<router-view></router-view>
        </div>
    </div>
</template>
<script>
    export default {}
</script>

Next, let’s update the UsersIndex.vue file to set the user data:

fetchData() {
    this.error = this.users = null;
    this.loading = true;
    axios
        .get('/api/users')
        .then(response => {
            this.loading = false;
            this.users = response.data;
        });
}

Now if you refresh the page, you should see something like the following:

The Vue Router /api/users route with users listed

Dealing With Errors

Our component should work as expected most of the time, but we aren’t handling API errors yet. Let’s add a simulated server error to the API endpoint:

Route::get('/users', function () {
    if (rand(1, 10) < 3) {
        abort(500, 'We could not retrieve the users');
    }

    return factory('App\User', 10)->make();
});

We use rand() to abort the request if the number is less than three. If you refresh the page a couple of times you should see the “Loading…”, and if you inspect the developer tools you’ll see an uncaught exception from the Axios request:

Uncaught API exception from Laravel

We can handle a failed request by chaining a catch() callback on the Axios promise:

fetchData() {
    this.error = this.users = null;
    this.loading = true;
    axios
        .get('/api/users')
        .then(response => {
            this.loading = false;
            this.users = response.data;
        }).catch(error => {
            this.loading = false;
            this.error = error.response.data.message || error.message;
        });
}

We set the loading data property to false and use the error exception to try to set a message key from the response. The message falls back to the exception.message property.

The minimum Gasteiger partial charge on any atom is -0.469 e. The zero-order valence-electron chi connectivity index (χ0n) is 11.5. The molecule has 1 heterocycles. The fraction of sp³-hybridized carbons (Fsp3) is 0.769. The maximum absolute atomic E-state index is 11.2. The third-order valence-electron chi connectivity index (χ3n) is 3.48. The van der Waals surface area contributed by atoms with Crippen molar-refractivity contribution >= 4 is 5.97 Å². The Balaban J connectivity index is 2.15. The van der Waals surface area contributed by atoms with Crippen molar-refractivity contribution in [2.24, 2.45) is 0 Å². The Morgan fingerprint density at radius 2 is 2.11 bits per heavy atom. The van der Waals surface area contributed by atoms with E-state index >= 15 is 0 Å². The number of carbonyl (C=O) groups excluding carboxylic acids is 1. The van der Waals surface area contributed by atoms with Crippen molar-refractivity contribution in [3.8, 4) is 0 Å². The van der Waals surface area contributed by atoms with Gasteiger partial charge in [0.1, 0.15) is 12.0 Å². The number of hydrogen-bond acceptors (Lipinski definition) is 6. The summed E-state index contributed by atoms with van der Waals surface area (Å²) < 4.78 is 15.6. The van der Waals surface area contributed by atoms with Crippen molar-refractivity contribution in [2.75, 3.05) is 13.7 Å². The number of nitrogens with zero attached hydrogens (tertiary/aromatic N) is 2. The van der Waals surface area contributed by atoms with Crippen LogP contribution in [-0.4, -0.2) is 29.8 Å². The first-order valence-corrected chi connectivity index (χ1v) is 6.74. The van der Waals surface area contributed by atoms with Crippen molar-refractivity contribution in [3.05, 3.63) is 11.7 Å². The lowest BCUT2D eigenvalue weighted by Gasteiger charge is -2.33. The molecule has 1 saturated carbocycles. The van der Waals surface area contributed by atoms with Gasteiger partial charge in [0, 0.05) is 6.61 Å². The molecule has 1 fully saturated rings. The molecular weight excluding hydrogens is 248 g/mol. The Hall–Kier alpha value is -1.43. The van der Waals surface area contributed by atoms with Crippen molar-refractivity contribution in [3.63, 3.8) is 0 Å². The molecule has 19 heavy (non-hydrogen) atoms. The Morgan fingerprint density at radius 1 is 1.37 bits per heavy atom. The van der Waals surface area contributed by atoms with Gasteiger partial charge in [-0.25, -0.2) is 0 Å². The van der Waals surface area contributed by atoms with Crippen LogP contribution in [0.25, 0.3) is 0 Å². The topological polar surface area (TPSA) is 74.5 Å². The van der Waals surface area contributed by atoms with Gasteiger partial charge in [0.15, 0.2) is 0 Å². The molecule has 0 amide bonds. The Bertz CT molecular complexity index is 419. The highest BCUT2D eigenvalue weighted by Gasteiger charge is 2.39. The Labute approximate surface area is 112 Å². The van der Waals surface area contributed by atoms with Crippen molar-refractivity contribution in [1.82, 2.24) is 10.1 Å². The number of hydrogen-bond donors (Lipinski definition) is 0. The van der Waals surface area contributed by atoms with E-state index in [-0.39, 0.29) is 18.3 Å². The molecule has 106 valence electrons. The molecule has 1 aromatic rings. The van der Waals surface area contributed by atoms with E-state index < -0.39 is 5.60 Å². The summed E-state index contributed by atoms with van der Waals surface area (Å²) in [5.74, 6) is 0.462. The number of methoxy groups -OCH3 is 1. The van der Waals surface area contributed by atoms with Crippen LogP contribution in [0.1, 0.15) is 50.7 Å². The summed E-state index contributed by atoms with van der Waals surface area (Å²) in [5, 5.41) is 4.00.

For good measure, let’s give the user a “Try Again” button on this condition within the UsersIndex.vue template, which simply calls our fetchData method to refresh the users property:

<div v-if="error" class="error">
    <p>{{ error }}</p>

    <p>
        <button @click.prevent="fetchData">
            Try Again
        </button>
    </p>
</div>

Now if things fail, the UI should look like this:

Failed Response with a "try again" button

Conclusion

In this short article, we added a new route to list out some fake users from a stateless Laravel API endpoint. We used an “after navigation” data fetching strategy to get the data. Or to put it another way, we requested the data from the API when the component is created.

In Part 3 we will look at using a callback in the Vue Router to fetch data before navigating to a component to show you how to fetch data before rendering a router view.

We will also convert the API to use a database table with seed data so we can go over navigating to an individual user which covers using router params.

Now, onward to Part 3 of Building a Vue SPA with Laravel!

This appeared first on Laravel News